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On the Water: Cooling temperatures will bring good fishing

November 7, 2018
Island Reporter, Captiva Current, Sanibel-Captiva Islander

As the waters of South-west Florida continue to cool this month there should be plenty of good fishing and great weather to keep anglers busy. With the change of season, migratory fish and a large amounts of bait fish are moving south through our waters. Along with our resident species, we also have the possibility of hooking into a host of other game fish.

Often a variety of fish are ganged up on the same bait pod, and it's common to catch a half dozen or more different species to-gether. It's possible to en-counter anything from Spanish and king mackerel to cobia and tarpon together. Keep a variety of rods rigged and ready for any opportunity that may present.

Offshore, look for bait balls from just a few feet off the beaches out into the Gulf about as far as you dare to travel. The past few weeks anglers reported good numbers of tarpon and other fish harassing bait pods a short distance off the beaches of Sanibel. Birds are the best indicator to locate the schools: watch for terns, gulls or other birds grouped up and dipping to the water.

Article Photos

PHOTO PROVIDED
Jim Robert-son and his gang of fishing buddies had a good haul with a variety of fish including grouper, snapper, porgy and others. They were fishing 20 miles west of Boca Grande with Capt. Sean McQuade.

Inshore, look for the same key signs as offshore in open water areas. Along shorelines and shallower water, you are likely to notice raining or nervous bait, often with fish busting them at the surface. This is where you can expect to catch snook, redfish, snapper and some big trout. Don't ignore mullet schools ... there is almost always something hungry and often big either mixed in or hanging around the peri-meter of the schools. Large trout and redfish look for food flushed out from the schooling mullet, and there is always the possibility of a large shark or two cruising around the perimeter of the schools, often in only a few feet of water.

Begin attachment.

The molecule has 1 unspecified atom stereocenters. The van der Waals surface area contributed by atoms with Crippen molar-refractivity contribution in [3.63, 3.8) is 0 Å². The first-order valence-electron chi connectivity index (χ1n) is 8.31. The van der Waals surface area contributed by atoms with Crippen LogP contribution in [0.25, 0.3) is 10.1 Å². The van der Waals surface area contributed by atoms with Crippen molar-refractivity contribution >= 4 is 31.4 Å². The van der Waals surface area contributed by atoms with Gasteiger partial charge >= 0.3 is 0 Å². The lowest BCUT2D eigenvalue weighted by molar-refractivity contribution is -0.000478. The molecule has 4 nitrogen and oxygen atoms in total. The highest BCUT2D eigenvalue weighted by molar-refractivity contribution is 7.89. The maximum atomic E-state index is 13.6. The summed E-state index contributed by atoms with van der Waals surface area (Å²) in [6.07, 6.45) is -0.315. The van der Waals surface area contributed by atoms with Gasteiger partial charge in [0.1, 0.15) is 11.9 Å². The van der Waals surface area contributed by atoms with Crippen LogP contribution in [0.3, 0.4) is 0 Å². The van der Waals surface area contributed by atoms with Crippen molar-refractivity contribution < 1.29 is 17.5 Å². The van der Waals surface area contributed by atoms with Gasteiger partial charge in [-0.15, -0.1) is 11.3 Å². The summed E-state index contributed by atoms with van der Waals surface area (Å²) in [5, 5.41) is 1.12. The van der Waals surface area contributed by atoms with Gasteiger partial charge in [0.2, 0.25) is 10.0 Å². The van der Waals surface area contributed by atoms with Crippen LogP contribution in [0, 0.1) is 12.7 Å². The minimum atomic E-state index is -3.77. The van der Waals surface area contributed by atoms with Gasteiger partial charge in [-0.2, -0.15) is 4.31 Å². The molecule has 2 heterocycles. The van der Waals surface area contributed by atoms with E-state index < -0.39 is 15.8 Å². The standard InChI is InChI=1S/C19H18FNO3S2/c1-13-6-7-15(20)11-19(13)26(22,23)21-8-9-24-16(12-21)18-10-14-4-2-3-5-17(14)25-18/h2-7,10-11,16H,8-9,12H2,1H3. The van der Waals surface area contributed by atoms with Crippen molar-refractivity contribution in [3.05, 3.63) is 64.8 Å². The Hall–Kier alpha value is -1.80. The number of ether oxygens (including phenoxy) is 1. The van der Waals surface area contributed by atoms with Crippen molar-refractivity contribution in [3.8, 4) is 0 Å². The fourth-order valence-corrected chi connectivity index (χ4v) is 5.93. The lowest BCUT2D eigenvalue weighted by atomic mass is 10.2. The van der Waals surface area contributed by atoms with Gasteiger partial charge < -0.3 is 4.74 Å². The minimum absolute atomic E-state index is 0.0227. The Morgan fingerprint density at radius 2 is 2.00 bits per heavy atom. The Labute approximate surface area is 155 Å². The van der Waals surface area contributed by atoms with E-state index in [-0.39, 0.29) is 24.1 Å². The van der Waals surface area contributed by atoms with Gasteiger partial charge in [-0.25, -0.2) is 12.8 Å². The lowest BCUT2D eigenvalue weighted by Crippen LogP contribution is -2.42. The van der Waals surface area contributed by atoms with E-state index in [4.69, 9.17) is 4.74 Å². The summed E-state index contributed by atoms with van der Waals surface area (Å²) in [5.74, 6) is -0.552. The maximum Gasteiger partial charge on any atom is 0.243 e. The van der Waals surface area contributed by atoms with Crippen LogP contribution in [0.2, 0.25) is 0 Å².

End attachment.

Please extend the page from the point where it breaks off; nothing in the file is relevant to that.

November can be a great month for targeting redfish and snook. If it remains relatively warm, they may be found feeding over inshore flats, oyster bars, shorelines and sand holes. If it turns cold quick, they will seek shelter from the cold in protected areas like canals, rivers and shorelines with deep water. The large schools of redfish that prowled the inshore flats over the last few months will move offshore or break up. It's still possible to run into a school, but most reds will be in pairs or small bunches. Look for reds tailing over shallow flats on the lowest tides and in the same areas as previously mentioned for snook. Due to the summer red tide outbreaks and fish kills, snook and redfish season in Southwest Florida is currently closed, they are catch and release only.

Possibly the best fishing of the month for fun and action is to locate the previous mentioned bait schools with a mix of hungry fish including Spanish mackerel, bluefish, sharks, ladyfish, sea trout and jack crevalle feeding. As the month wears on and the water gets cooler, large sheepshead are on the move from offshore to near and inshore. Target them with small crustaceans; shrimp is the most popular and readily available. Chances are good you may also hook into black drum, pompano and permit as these species diet consist primarily of crustaceans.

As the waters of Southwest Florida continue to cool this month there should be plenty of good fishing to keep anglers busy. As we exit hurricane season and approach the holiday or "busy" season, there is no better place to be than on the water away from the crowds and traffic.

If you have a fishing report or for charter information, please contact us at: Gulf Coast Guide Service, 239-283-7960 or visit www.fishpineisland.com or email gcl2fish@live.com.

Have a safe week and good fishin'.

As a native of Pine Island, Capt. Bill Russell has spent his entire life fishing and learning the waters surrounding Pine Island and as a professional fishing guide for the past 18 years.

 
 

 

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